'Empire' Actor Jussie Smollett Returns to Stage Following Attack

Empire star Jussie Smollett took the stage on Saturday night for the first time since he was brutally attacked in Chicago on Tuesday.

Smollett, best known for playing Jamal Lyon on FOX's hit drama Empire, told police he was attacked by two men outside of a fast food restaurant in Chicago, Illinois on Tuesday. The alleged assailant shouted racist and homophobic slurs at Smollett, beat him, wrapped a rope around his neck and even doused him with an unknown chemical, believed to be bleach. In a show of strength and resilience, Smollett showed up for a live performance in West Hollywood on Saturday, addressing the attack with the crowd.

Smollett clarified some details about the attack. According to a report by CNN, he told the audience that he was badly bruised, but his ribs were neither cracked or broken. He added that he was not technically hospitalized, he just went straight to the doctor after his attackers fled. He assured fans he was fully cleared for that night's performance.

"I'm not fully healed yet," he said. "But I'm going to [be], and I'm gonna stand strong with y'all."

Smollett did not diminish the racist and homophobic implications of the attack, nor did he disagree with the Chicago Police Department and the FBI investigating it as a hate crime. However, Smollett's main message was to focus as much energy as possible on love in order to move forward.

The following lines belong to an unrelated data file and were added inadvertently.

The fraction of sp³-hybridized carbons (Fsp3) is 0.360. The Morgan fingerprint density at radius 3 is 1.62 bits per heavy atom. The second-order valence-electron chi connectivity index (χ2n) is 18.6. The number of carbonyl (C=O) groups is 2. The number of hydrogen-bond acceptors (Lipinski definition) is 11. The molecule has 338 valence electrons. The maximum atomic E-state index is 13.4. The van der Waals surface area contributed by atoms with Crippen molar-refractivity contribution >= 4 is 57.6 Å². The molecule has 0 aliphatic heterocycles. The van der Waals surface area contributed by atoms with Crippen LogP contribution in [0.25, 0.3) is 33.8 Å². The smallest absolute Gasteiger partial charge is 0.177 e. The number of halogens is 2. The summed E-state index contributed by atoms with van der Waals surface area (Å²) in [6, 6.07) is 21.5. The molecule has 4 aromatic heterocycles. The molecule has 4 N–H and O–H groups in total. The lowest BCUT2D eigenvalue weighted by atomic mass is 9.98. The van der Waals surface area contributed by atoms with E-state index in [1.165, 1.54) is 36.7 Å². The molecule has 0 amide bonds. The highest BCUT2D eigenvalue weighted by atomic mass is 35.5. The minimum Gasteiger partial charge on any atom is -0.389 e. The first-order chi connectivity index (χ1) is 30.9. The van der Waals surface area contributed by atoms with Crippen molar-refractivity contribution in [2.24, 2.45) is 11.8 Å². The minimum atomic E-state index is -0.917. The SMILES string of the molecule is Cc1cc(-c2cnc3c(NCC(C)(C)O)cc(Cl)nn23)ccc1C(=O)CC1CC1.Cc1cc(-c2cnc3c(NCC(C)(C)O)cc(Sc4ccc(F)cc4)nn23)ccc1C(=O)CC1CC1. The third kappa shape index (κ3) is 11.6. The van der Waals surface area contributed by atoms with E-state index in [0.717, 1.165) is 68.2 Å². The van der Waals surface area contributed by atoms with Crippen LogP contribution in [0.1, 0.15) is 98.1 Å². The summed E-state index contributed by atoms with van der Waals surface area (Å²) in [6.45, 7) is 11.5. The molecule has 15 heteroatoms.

"I don't even care to name any names," he said. "The hateful rhetoric that gets passed around, it has to stop. But guess what, it stops with the people that believe in love."

Later, Smollett told the crowd that now is the time to be "blacker and gayer" in the face of hate-fueled attacks. He praised other performers for helping to strengthen his resolve, particularly My So-Called Life star Wilson Cruz, who was at the show.

"I'm unbelievably proud of him. If I was able to inspire him as a young person to be able to be his fullest self, that is a point of pride for me for the rest of my life," Cruz told reporters.

Smollett has emphasized the importance of LGBTQ representation in his own personal journey before. In 2015, he first came out publicly on The Ellen DeGeneres Show, where he praised the comedian as an icon he looked up to when he was young.

"It was very, very important to me that, as my first performance and talk show that it was with you." he said at the time. "You've been such an inspiration to so many, but also to me. What you've done with, in the LGBT community is very much in my opinion kind of like what Michael Jackson did with the black community just that you are who you are."

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The investigation into the attack on Smollett is ongoing.